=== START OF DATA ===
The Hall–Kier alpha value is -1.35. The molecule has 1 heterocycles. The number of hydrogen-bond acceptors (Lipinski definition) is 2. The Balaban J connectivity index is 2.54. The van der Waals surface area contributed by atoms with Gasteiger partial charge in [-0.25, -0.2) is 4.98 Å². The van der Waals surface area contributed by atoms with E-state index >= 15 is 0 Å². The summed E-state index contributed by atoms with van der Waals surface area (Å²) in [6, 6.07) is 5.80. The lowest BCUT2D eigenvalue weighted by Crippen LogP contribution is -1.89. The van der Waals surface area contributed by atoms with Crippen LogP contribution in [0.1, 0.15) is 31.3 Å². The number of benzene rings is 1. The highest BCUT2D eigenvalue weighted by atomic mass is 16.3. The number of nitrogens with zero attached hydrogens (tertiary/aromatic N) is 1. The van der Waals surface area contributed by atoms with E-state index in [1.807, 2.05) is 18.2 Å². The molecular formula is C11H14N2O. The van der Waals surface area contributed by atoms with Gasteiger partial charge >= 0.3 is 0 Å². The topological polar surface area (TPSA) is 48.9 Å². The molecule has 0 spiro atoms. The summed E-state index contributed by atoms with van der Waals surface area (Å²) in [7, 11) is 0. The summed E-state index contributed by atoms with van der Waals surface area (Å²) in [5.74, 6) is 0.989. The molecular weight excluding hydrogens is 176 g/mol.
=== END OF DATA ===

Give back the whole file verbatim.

The Hall–Kier alpha value is -1.35. The molecule has 1 heterocycles. The number of hydrogen-bond acceptors (Lipinski definition) is 2. The Balaban J connectivity index is 2.54. The van der Waals surface area contributed by atoms with Gasteiger partial charge in [-0.25, -0.2) is 4.98 Å². The van der Waals surface area contributed by atoms with E-state index >= 15 is 0 Å². The summed E-state index contributed by atoms with van der Waals surface area (Å²) in [6, 6.07) is 5.80. The lowest BCUT2D eigenvalue weighted by Crippen LogP contribution is -1.89. The van der Waals surface area contributed by atoms with Crippen LogP contribution in [0.1, 0.15) is 31.3 Å². The number of benzene rings is 1. The highest BCUT2D eigenvalue weighted by atomic mass is 16.3. The number of nitrogens with zero attached hydrogens (tertiary/aromatic N) is 1. The van der Waals surface area contributed by atoms with E-state index in [1.807, 2.05) is 18.2 Å². The molecular formula is C11H14N2O. The van der Waals surface area contributed by atoms with Gasteiger partial charge >= 0.3 is 0 Å². The topological polar surface area (TPSA) is 48.9 Å². The molecule has 0 spiro atoms. The summed E-state index contributed by atoms with van der Waals surface area (Å²) in [7, 11) is 0. The summed E-state index contributed by atoms with van der Waals surface area (Å²) in [5.74, 6) is 0.989. The molecular weight excluding hydrogens is 176 g/mol.